BERLIN – The Berlin Intermediate School auditorium was buzzing with the kind of excitement that is generated when it’s filled with young people who are incredibly excited to be there, and that doesn’t even account for the children who were invited to the party. Saturday marked the coming out of the United Way Young Leaders Society, a group of young professionals who want to contribute to the social and philanthropic group in their particular way.
Although the Young Leaders Society is not a new concept for United Way groups around the country, the Lower Eastern Shore chapter hasn’t had one before. The idea of beginning this alternate way for younger professionals to take part in United Way operations came from Lauren Holloway-Laws a Salisbury young professional who thought her demographic had a particular role they could fill.
“A lot of young people want to get involved but they don’t know where to go or where to start,” she said. “We wanted to give their volunteerism an outlet.”
Holloway-Laws approached United Way of the Lower Eastern Shore executive director Kathleen Momme about starting a group, a notion Momme endorsed immediately and wholeheartedly.
“The energy of these young professionals is incredible,” she said.
The Young Leaders Society grew quickly without really having to be promoted. By friends inviting friends the society reached around 200 members before they’d even held their first function. Friends invited friends to join and before too long the group was planning its first event.
The criteria for joining the Young Leaders Society requires a minor commitment of funds and a significant commitment of time and energy. The membership fee, if it can be called that, requires a $250 pledge to the United Way over the course of the year. Young Leaders Society members are expected to help put together and host the group’s events and generally help promote the United Way of the Lower Eastern Shore more generally.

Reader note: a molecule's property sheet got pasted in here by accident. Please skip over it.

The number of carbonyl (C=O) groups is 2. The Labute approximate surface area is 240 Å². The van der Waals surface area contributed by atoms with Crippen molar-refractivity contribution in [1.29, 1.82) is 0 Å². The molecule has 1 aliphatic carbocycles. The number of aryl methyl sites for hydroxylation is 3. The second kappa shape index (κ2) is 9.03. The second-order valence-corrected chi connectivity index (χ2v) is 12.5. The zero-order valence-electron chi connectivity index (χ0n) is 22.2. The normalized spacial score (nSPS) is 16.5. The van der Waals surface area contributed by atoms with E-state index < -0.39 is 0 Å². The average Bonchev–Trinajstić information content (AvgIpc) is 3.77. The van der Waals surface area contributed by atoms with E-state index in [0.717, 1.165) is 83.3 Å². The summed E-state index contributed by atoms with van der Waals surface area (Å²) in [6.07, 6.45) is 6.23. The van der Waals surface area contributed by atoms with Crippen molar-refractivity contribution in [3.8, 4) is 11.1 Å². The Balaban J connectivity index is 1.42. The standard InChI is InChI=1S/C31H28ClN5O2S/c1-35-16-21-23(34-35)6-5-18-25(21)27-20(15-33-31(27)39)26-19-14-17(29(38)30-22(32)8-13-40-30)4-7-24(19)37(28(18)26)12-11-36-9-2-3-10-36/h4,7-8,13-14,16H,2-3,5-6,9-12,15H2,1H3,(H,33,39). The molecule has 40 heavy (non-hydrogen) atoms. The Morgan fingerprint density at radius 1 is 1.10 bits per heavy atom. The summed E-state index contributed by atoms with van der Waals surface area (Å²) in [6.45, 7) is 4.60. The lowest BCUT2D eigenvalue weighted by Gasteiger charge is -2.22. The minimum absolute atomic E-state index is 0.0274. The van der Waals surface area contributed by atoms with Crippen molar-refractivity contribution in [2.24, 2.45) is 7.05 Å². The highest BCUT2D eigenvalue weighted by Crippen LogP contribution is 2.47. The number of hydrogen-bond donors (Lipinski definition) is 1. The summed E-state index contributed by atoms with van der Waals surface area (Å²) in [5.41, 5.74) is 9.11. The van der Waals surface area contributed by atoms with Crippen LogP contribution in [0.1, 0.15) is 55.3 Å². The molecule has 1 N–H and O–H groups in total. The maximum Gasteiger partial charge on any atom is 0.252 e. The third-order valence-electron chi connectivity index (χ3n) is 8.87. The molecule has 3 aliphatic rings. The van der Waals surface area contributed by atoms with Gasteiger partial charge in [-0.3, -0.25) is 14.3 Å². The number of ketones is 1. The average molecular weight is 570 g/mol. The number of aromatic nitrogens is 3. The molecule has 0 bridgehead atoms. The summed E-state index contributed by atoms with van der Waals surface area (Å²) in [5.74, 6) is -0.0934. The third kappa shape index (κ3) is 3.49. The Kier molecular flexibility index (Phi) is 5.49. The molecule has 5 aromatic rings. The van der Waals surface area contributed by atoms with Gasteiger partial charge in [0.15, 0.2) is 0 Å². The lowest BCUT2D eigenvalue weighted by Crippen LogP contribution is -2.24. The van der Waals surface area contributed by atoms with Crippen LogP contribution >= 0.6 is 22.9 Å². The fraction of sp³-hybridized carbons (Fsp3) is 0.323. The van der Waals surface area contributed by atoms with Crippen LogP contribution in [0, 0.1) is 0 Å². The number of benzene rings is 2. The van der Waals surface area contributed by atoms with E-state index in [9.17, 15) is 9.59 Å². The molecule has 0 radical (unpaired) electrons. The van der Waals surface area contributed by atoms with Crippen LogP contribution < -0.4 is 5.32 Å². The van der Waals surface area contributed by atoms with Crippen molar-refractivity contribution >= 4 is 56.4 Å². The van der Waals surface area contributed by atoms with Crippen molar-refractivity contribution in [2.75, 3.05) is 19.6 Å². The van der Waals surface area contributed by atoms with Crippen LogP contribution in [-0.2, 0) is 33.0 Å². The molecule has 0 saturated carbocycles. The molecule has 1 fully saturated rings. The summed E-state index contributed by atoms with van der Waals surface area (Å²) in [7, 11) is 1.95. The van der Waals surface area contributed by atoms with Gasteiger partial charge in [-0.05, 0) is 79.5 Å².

The planning and execution of what would be their first event, last Saturday’s Valentine’s Day Carnival for needy and at-risk children, fell to Community Impact Committee chairs Kennedy Soper and Brandy White.
Soper was particularly proud of how easily the volunteers came into line to help make the carnival happen.
“It’s a big volunteer project,” she said. “It really came together in a month and a half.”
The carnival included face-painting and cookie decorating stations, there were active and passive games like bean bag toss and bingo, and there was even a table filled with games and toys to be given away as door prizes.
“We actually want to make this an annual event,” White said.
The children came from a list of many of the charities and non-profits the United Way sponsors and supports including CASA, Worcester County Youth and Family Services, and Diakonia.
The Young Leaders Society plans to hold five events of this type around the region over the course of the year, marshaling both their enthusiasm and their personal and professional resources to add to the United Way’s already impressive list of sponsorships.